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Wendel

December 20, 2021 - 11:42am
posted by Mike Pettinella in news, notify, town of batavia, solar systems, Wendel.

After taking several months to review the Town of Batavia’s regulations governing the installation of solar systems, a seven-member committee working with a Williamsville consulting firm is ready to share its recommendations with the public.

An informational session is scheduled for 6 p.m. on Dec. 29 at the Town Hall on West Main Street Road.

The final draft of the town’s revised Solar Energy Local Law is available for viewing on the Town of Batavia website.

Town Board member Chad Zambito is the chair of the committee that also includes Town Building Inspector Dan Lang, Town Zoning Board members Steve Tanner, Don Partridge and Paul McCullough, Town Zoning Board of Appeals member Brittany Witkop and town resident Nancy Brach.

Drew Reilly of Wendel Companies served as the group’s consultant.

Zambito said the committee used the New York State Model Solar Energy Law as a basis for the town’s law, with some modifications. He said he hopes to receive feedback from residents at next week’s meeting.

According to the document, the town has the authority to develop a solar code through town law and Section 20 of the Municipal Home Rule Law of the State of New York, which authorize the town “to adopt zoning provisions that advance and protect the health, safety and welfare of the community, and, in accordance with the Town Law of New York State, to make provision for, so far as conditions may permit, the accommodation of solar energy systems and equipment and access to sunlight necessary therefore.”

It advances a five-fold “statement of purpose” – emphasizing the need to capitalize on renewable energy, reducing electricity costs to residential and commercial customers, increasing employment and business development, mitigating solar’s effects on agriculture and the environment and linking to the town’s Comprehensive Plan.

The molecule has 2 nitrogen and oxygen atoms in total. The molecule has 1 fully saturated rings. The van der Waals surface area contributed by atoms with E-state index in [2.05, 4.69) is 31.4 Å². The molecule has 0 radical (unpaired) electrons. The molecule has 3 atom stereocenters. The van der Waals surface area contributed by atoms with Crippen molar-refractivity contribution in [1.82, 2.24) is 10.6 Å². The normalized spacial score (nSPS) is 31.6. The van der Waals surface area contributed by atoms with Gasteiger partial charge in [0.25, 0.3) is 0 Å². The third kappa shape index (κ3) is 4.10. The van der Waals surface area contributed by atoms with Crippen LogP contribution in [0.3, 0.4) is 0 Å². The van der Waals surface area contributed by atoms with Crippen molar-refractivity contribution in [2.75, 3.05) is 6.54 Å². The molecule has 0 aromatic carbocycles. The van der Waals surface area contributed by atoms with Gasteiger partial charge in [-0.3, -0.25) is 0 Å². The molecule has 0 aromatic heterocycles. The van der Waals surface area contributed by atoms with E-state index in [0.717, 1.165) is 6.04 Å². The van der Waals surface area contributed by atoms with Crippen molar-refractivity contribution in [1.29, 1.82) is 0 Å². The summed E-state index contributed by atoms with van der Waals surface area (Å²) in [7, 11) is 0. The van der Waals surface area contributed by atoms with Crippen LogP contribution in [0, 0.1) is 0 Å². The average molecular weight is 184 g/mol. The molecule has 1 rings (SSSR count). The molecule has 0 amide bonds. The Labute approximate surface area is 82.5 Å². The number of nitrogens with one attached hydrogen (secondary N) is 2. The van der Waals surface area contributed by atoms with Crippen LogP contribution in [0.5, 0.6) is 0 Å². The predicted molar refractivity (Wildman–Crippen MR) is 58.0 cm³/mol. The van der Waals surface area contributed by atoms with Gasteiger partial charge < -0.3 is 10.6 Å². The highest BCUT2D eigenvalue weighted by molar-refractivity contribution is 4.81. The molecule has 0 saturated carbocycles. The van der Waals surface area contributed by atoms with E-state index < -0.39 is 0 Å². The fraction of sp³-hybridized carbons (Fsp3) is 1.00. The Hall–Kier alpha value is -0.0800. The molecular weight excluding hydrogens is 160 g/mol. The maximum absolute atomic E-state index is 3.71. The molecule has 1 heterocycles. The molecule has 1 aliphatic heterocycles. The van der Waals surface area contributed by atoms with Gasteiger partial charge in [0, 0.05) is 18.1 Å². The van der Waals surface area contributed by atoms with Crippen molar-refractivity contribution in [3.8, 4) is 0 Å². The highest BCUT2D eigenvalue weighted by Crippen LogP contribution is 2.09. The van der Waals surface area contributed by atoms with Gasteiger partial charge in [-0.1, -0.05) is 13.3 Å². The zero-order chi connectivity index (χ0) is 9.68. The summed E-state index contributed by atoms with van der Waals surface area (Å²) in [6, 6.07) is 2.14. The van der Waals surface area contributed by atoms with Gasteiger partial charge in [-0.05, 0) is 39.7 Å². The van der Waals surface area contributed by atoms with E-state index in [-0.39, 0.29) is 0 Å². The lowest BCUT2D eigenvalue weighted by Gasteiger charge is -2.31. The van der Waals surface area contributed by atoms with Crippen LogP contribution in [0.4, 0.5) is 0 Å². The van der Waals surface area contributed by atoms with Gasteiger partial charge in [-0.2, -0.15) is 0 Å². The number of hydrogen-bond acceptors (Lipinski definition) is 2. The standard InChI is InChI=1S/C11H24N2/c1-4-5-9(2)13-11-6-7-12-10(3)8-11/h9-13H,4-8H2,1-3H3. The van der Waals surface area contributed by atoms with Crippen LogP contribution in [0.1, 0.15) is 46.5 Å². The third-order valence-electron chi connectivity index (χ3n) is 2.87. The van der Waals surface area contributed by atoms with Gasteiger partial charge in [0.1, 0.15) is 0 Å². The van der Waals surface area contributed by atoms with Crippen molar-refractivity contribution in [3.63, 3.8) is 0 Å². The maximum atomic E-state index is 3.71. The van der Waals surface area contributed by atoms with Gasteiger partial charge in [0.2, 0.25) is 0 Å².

The revised law also lists solar term definitions, time frames, safety guidelines, decommissioning (end of use) procedures, maintenance/fees and enforcement/penalty provisions.

The bulk of the document is devoted to “permitting requirements” for the four levels of solar systems – Tier 1, Tier 2, Tier 3 and Tier 4.

  • Tier 1 systems are defined as roof-mounted solar panels and new building-integrated systems, and are must meet design, glare and height guidelines.
  • Tier 2 systems, such as accessory structures, also have to comply with glare, setback, height, screening, visibility, equipment placement and lot size requirements. Both Tier 1 and Tier 2 systems are permitted in all zoning districts and are not subject to site plan reviews as long as the specific criteria are in order.
  • Tier 3 (larger) systems are permitted through the issuance of a Special Use Permit within the Agricultural Residential zoning district. They are subject to additional requirements, including maximum percentage of land use, written application, public hearing, underground utility lines, vehicular paths, signage, glare, lighting, tree cutting, screening/landscaping, noise, decommissioning and security.
  • Tier 4 systems along the line of those proposed for widespread areas in Byron and Oakfield/Elba, also need a Special Use Permit. These may qualify for a Solar Energy System PILOT (Payment in Lieu of Taxes) and will require a Host Community Agreement as determined by the Town Board. Additional restrictions on large-scale Tier 4 systems include submission of an Agricultural Impact Statement, Economic Impact Analysis and Host Community Agreement proposal.
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